For the most part, I did better than last year’s attempt at this test. I got two more reps (4 more kicks) of the Switch Kicks, one more Power Jack, four more Power Jumps, two more of the Push Up Jacks, and four more Low Plank Obliques. On the Suicide Jumps my number remained the same. The Globe Jumps were the only disappointment with one less 1 rep (4 fewer jumps) than last year.

While this wasn’t as well as I wanted to do because I hoped I was doing much better this year than last year, I was happy that I still did much better than my first test this year. I got six more reps (12 more kicks) in the Switch Kicks, five more Power Jacks, five more Power Knees, 11 more Power Jumps, three more reps (12 more jumps) of the Globe Jumps, three more Suicide Jumps, five more Push Up Jacks, and 14 more Low Plank Obliques. Overall, I feel good that I’ve been improving and I look forward to the next test at the start of Week 5 (which will actually be in three weeks because they don’t label the Recovery Week with a number).

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The First Insanity Fit Test (Day 1)

BeforeJanuary 2nd 2011 was the first day of my new attempt at Insanity, and that means it was time to take the Fit Test. Before beginning, I had my husband take my before pictures. I didn’t check them til later that night, so I didn’t know they weren’t the “head to toe” full body shots required on the application form for the free Insanity t-shirt. Since the first pictures have to be dated before beginning the program, I can’t take news ones now that I’ve started. They may not accept the ones I have, but I plan to still try.

I re-watched the “Dig Deeper” clip before the Fit Test, where Shaun T talks about the program. He explains the variety of workouts involved including cardio, plyometrics, stretching, ab work, and sports training. Shaun T demonstrates the proper performance of some of the moves in the program including squats, jumps, the plank position, and the C-sit and stresses the importance of never sacrificing form. He also explains interval training and how his program flips traditional intervals so that you’re doing three minutes as hard as you can go then 30 seconds of rest. He says that the intervals “are intense but they give you insane results.” That’s the goal.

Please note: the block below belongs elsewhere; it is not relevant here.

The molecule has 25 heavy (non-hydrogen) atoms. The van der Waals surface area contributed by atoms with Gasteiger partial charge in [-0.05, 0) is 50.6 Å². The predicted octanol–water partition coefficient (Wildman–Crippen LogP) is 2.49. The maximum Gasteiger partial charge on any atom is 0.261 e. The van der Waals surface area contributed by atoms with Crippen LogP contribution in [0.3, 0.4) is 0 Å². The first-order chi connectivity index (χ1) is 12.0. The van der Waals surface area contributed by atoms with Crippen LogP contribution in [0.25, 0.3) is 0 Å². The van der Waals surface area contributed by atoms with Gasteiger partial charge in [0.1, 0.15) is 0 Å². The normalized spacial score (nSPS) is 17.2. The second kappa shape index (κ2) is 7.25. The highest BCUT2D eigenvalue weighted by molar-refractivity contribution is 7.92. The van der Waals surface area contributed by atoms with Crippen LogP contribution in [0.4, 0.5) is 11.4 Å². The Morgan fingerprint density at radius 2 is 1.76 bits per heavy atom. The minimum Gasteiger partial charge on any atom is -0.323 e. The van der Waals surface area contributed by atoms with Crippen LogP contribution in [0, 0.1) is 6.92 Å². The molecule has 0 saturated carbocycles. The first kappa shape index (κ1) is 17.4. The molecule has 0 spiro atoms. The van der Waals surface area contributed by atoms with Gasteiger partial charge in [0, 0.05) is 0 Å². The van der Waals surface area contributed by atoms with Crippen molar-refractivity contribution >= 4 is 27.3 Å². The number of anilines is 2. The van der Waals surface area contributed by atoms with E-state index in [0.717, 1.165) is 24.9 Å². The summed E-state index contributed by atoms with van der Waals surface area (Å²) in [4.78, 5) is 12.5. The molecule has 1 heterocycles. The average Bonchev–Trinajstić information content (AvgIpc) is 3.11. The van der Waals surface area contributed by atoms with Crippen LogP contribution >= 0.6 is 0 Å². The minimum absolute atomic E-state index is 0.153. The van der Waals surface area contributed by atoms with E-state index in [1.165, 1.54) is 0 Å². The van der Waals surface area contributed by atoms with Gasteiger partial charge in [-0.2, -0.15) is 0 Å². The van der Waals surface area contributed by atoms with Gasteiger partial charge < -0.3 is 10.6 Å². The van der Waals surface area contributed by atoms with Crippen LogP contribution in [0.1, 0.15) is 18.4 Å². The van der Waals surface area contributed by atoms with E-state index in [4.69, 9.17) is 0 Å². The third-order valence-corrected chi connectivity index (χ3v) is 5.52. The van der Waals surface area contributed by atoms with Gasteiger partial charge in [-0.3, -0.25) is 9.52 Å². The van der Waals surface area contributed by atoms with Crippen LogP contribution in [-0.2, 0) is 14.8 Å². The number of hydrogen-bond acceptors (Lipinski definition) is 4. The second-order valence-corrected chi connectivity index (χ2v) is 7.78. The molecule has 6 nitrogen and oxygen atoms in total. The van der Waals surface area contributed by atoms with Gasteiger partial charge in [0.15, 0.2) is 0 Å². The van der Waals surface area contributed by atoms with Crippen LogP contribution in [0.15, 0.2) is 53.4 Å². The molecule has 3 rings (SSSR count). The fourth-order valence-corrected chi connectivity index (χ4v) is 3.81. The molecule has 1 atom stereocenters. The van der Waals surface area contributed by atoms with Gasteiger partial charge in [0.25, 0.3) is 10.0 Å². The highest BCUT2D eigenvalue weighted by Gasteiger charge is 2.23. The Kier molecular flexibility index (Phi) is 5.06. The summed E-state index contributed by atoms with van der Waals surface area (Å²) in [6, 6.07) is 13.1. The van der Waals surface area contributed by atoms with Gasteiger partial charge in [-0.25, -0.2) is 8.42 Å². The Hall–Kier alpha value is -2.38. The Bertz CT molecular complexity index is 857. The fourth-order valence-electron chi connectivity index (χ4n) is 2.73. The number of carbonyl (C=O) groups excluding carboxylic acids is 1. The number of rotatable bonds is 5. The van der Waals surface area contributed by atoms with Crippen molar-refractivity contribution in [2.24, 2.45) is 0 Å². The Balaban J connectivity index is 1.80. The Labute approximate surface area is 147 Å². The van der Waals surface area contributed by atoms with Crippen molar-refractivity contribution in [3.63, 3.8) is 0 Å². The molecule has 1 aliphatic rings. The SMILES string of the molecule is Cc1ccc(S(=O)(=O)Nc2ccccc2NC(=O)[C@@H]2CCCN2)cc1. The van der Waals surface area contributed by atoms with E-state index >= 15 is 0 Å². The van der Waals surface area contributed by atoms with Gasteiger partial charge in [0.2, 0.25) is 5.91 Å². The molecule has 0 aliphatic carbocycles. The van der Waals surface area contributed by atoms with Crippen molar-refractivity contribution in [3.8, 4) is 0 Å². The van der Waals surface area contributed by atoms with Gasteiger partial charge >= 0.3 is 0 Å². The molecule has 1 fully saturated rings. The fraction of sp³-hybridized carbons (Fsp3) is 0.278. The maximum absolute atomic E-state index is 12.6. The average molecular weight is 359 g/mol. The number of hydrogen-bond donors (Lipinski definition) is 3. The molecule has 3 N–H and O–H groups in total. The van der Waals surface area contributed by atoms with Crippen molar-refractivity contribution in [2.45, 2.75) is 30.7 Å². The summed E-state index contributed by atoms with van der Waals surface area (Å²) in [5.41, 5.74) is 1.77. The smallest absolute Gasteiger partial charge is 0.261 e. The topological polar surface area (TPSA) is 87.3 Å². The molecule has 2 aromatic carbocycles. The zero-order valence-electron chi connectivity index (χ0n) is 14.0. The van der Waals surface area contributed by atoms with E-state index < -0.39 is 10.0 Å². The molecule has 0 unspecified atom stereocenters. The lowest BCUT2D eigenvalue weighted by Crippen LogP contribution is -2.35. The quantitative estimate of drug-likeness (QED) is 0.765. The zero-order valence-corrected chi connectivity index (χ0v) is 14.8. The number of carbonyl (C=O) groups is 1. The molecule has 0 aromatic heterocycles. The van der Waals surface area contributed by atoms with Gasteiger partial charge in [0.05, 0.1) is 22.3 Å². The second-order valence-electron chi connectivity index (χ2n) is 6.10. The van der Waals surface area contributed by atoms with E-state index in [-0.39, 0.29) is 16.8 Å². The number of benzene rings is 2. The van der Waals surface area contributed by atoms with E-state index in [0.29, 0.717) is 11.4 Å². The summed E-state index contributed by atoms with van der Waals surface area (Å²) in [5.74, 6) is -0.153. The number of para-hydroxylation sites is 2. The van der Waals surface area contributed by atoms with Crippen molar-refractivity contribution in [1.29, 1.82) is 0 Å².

The Fit Test consists of a warm up and eight different exercises. If you have Insanity, you will find pictures of each of the exercises on the calendar and the Fit Test card. If you don’t have those or want an extra copy to track your tests, you can download the worksheet free. I started the Fit Test with my previous results next to the paper I would write the new results on. My plan was to try to at least meet and hopefully at least marginally exceed the results of the first time.

1 water bottleTaking the test was as hard as I remember it being. I was out of breath and my heart was pounding for much of it. I needed every second of the rest period, and in some cases a few extra seconds. I also drank a lot of water. By the time I finished the test, I had downed half of a 1.5L bottle.

My end results were:
Switch Kicks–40 reps (80 kicks)
Power Jacks–41
Power Knees–62
Power Jumps–25
Globe Jumps–6 reps (24 jumps)
Suicide Jumps–13
Push-Up Jacks–15
Low Plank Obliques–50

How did this compare to my first time? I did four more reps (eight more kicks) of the Switch Kicks, one more Power Jack, two more Power Knees, the same amount of Power Jumps, three less reps (12 less jumps) of the Globe Jumps, one more Suicide Jump, three more Push-Up Jacks and, two more Low Plank Obliques. Overall, I was happy that at least I hadn’t fallen too far back out of shape and did slightly better on most of the exercises. Of course the numbers are still much lower than where I was at the time of my first attempt at the second Fit Test, but I have numbers to work up to, and hopefully also exceed.

In addition to comparing my performance to my own past scores, I also compared myself to Chris and Tania, the two people who demonstrate the Fit Test. Chris said that he did 80 kicks his first time. If he is actually counting kicks rather than the reps in the instructions, then I got as many as he did. I was also where Chris started for my Power Knees, and had one rep less than he started at on the Globe Jumps. For the Low Plank Obliques I did more than Chris had in either test, and more than Tania had her first time. Overall, I don’t think it was bad to be able to positively compare half of the test exercises considering that Shaun says that if you can beat them “you know you have it in the pocket.”

After the test, I was exhausted, but once the tiredness wore off, I actually had more energy than earlier in the day and was already feeling better than I had in awhile. I look forward to Day 2 which starts the regular workouts, the first of which is the Plyometric Cardio Circuit.